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Thread: Fundamental Theorem of Symmetric Polynomials

  1. #1
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    Fundamental Theorem of Symmetric Polynomials

    I do not quite understand this theorem.Please ,show me how to convert symmetric polynomial to elementary symmetric.

    Show me nontrivial examples please!
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  2. #2
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    Quote Originally Posted by andreas View Post
    I do not quite understand this theorem.Please ,show me how to convert symmetric polynomial to elementary symmetric.

    Show me nontrivial examples please!
    Let us work with the field $\displaystyle \mathbb{C}$, it ultimately does not matter because it will work for any field,
    I just want to use a specific field to make it clearer to you.

    Consider the polynomial $\displaystyle f(x_1,x_2) = x_1^2 + x_2^2$, this is a symmetric polynomial (of two variables) because $\displaystyle f(x_1,x_2)=f(x_2,x_1)$. The elementary symmetric polynomials (of two variables) are $\displaystyle s_1 = x_1+x_2$ and $\displaystyle s_2 = x_1x_2$. We see that $\displaystyle x_1^2 + x_2^2 = x_1^2 + 2x_1x_2 + x_2^2 - 2x_1x_2$. Therefore, $\displaystyle f(x_1,x_2) = s_1^2 - 2s_2$.

    In general let $\displaystyle f(x_1,...,x_n)$ be a polynomial in $\displaystyle n$ variables. We say that $\displaystyle f$ is symmetric iff $\displaystyle f(x_{\sigma(1)}, ... , x_{\sigma(n)}) = f(x_1,...,x_n)$ where $\displaystyle \sigma$ is any permutation of $\displaystyle \{1,2,...,n\}$ i.e. $\displaystyle \sigma \in S_n$. For example, the polynomial $\displaystyle f(x_1,...,x_n) = x_1^2 + ... + x_n^2$ is obviously a symmetric polynomial because no matter how we permute those summands we still have the same polynomial. The polynomials $\displaystyle s_1 = x_1 + ... + x_n$, $\displaystyle s_2 = x_1x_2 + x_1x_3 + ... + x_{n-1}x_n$, ... , $\displaystyle s_n = x_1x_2...x_n$ are referred to the elementary symmetric polynomials for $\displaystyle n$ variables. There is a theorem that says that if $\displaystyle f$ is a symmetric polynomial then we can write it terms of elementary symmetric polynomials $\displaystyle s_1,...,s_n$. This is what we want to prove.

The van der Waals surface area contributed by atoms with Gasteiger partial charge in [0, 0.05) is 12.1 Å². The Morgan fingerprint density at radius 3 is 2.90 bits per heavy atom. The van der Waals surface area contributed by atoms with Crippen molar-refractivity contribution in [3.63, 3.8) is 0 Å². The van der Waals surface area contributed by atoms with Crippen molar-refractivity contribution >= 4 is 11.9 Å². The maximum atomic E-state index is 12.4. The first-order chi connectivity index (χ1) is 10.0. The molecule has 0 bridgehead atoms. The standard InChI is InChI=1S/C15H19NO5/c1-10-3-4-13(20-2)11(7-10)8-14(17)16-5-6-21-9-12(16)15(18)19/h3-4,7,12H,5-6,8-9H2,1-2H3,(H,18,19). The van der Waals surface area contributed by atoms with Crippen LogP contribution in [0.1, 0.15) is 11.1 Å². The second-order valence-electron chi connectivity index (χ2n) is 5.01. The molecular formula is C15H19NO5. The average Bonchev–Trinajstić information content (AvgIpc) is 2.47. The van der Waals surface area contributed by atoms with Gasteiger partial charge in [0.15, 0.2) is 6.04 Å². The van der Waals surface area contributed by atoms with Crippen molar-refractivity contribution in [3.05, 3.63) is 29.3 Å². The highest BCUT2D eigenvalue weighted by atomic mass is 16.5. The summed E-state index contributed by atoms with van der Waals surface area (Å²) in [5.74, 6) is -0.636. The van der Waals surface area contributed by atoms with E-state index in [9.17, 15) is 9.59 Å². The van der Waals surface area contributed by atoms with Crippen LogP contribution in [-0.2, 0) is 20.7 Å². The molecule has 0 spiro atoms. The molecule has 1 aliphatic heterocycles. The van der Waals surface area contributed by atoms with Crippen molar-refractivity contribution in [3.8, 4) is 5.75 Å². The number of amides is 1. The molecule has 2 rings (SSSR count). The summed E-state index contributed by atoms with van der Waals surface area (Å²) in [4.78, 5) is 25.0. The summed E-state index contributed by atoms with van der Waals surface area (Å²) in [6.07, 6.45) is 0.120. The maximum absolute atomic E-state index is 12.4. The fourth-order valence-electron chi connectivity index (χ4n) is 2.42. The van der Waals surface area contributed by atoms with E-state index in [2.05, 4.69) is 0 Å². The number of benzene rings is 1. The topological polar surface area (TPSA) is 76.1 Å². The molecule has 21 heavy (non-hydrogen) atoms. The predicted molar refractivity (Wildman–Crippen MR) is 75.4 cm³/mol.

Let $\displaystyle K = \mathbb{C}(x_1,...,x_n)$ be the field of rational functions in $\displaystyle n$ variables i.e. the field of $\displaystyle \frac{f(x_1,...,x_n)}{g(x_1,...,x_n)}$ (where $\displaystyle f,g$ are any polynomials they need not be symmetric). This is a field under addition and multiplication of polynomials. Now for any $\displaystyle \sigma \in S_n$ we can define $\displaystyle \sigma \left( \frac{f(x_1,...,x_n)}{g(x_1,...,x_n)} \right) = \frac{f(x_{\sigma(1)},...,x_{\sigma(n)})}{g(x_{\si gma(1)},...,x_{\sigma(n)})} $. It can be show (in a straightforward manner) that $\displaystyle \sigma$ is an automorphism of $\displaystyle K$, so $\displaystyle \sigma \in \text{Aut} (K)$. We can identity $\displaystyle S_n$ therefore as a subgroup of $\displaystyle \text{Aut}(K)$. Now we will define $\displaystyle F = K^{S_n}$ i.e. $\displaystyle F$ is the fixed field under the automorphism subgroup $\displaystyle S_n$. Then $\displaystyle K/F$ is a Galois extension and $\displaystyle \text{Gal}(K/F) = S_n$. Notice that $\displaystyle F$ is the field of all symmetric rational functions. Let $\displaystyle s_1,...,s_n$ be the elementary symmetric polynomials, we wish to show that $\displaystyle \mathbb{C}(s_1,...,s_n) = F$, this will show that any symmetric rational function can be expressed in terms of elementary symmetric polynomials alone, exactly what we are trying to prove. Let $\displaystyle p(t) = t^n - s_1t^{n-1}+s_2t^{n-2} - ... + (-1)^n s_n \in \mathbb{C}(s_1,...,s_n)[t]$. But notice that $\displaystyle p(t) = (t - x_1)(t-x-2)...(t-x_n)$ (just expand RHS to see this). Therefore, $\displaystyle K$ is a splitting field of $\displaystyle p(t)$ over $\displaystyle \mathbb{C}(s_1,...,s_n)$. This forces, $\displaystyle [K: \mathbb{C}(s_1,...,s_n)] \leq n!$*. But $\displaystyle [K:F] = |S_n| = n!$, this implies that $\displaystyle [K:\mathbb{C}(s_1,...,s_n)] \leq n!$ since $\displaystyle \mathbb{C}(s_1,...,s_n)\subseteq F$. This forces, $\displaystyle [K:\mathbb{C}(s_1,...,s_n)] = n!$ and so $\displaystyle \mathbb{C}(s_1,...,s_n) = F$. And this completes the proof.

    *)Theorem: Let $\displaystyle K$ be a splitting field of a non-constant polynomial $\displaystyle f(x) \in F[x]$ then $\displaystyle [K:F]\leq n!$.
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  3. #3
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    Thank you!
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